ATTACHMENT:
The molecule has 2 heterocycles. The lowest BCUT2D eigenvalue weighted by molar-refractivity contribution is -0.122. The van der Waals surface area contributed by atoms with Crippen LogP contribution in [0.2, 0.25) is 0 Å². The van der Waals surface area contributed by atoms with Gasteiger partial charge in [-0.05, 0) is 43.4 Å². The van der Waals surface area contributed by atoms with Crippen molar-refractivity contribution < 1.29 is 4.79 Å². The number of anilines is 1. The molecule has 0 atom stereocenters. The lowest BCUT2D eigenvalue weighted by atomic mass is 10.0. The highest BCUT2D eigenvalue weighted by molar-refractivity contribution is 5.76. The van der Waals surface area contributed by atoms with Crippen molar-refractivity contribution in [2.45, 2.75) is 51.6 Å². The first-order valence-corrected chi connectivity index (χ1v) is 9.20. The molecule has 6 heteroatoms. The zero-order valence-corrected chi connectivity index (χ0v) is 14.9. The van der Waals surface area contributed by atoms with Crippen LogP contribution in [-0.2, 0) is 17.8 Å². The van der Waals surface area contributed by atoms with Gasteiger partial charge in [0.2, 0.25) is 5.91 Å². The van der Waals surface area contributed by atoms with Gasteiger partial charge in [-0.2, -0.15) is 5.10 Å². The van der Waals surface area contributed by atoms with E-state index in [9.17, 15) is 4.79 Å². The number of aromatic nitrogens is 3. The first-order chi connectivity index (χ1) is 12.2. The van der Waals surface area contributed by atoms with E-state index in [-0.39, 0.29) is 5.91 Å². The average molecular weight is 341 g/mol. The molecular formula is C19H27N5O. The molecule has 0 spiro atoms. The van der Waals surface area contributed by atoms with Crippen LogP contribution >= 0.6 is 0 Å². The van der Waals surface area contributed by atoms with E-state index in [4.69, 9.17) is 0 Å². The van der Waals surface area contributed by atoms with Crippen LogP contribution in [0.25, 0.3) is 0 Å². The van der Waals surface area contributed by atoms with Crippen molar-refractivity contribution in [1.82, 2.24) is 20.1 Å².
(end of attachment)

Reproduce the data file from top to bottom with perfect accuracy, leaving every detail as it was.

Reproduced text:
The molecule has 2 heterocycles. The lowest BCUT2D eigenvalue weighted by molar-refractivity contribution is -0.122. The van der Waals surface area contributed by atoms with Crippen LogP contribution in [0.2, 0.25) is 0 Å². The van der Waals surface area contributed by atoms with Gasteiger partial charge in [-0.05, 0) is 43.4 Å². The van der Waals surface area contributed by atoms with Crippen molar-refractivity contribution < 1.29 is 4.79 Å². The number of anilines is 1. The molecule has 0 atom stereocenters. The lowest BCUT2D eigenvalue weighted by atomic mass is 10.0. The highest BCUT2D eigenvalue weighted by molar-refractivity contribution is 5.76. The van der Waals surface area contributed by atoms with Crippen molar-refractivity contribution in [2.45, 2.75) is 51.6 Å². The first-order valence-corrected chi connectivity index (χ1v) is 9.20. The molecule has 6 heteroatoms. The zero-order valence-corrected chi connectivity index (χ0v) is 14.9. The van der Waals surface area contributed by atoms with Crippen LogP contribution in [-0.2, 0) is 17.8 Å². The van der Waals surface area contributed by atoms with Gasteiger partial charge in [0.2, 0.25) is 5.91 Å². The van der Waals surface area contributed by atoms with Gasteiger partial charge in [-0.2, -0.15) is 5.10 Å². The van der Waals surface area contributed by atoms with E-state index in [9.17, 15) is 4.79 Å². The number of aromatic nitrogens is 3. The first-order chi connectivity index (χ1) is 12.2. The van der Waals surface area contributed by atoms with E-state index in [-0.39, 0.29) is 5.91 Å². The average molecular weight is 341 g/mol. The molecular formula is C19H27N5O. The molecule has 0 spiro atoms. The van der Waals surface area contributed by atoms with Crippen LogP contribution >= 0.6 is 0 Å². The van der Waals surface area contributed by atoms with E-state index in [4.69, 9.17) is 0 Å². The van der Waals surface area contributed by atoms with Crippen LogP contribution in [0.25, 0.3) is 0 Å². The van der Waals surface area contributed by atoms with Crippen molar-refractivity contribution in [1.82, 2.24) is 20.1 Å².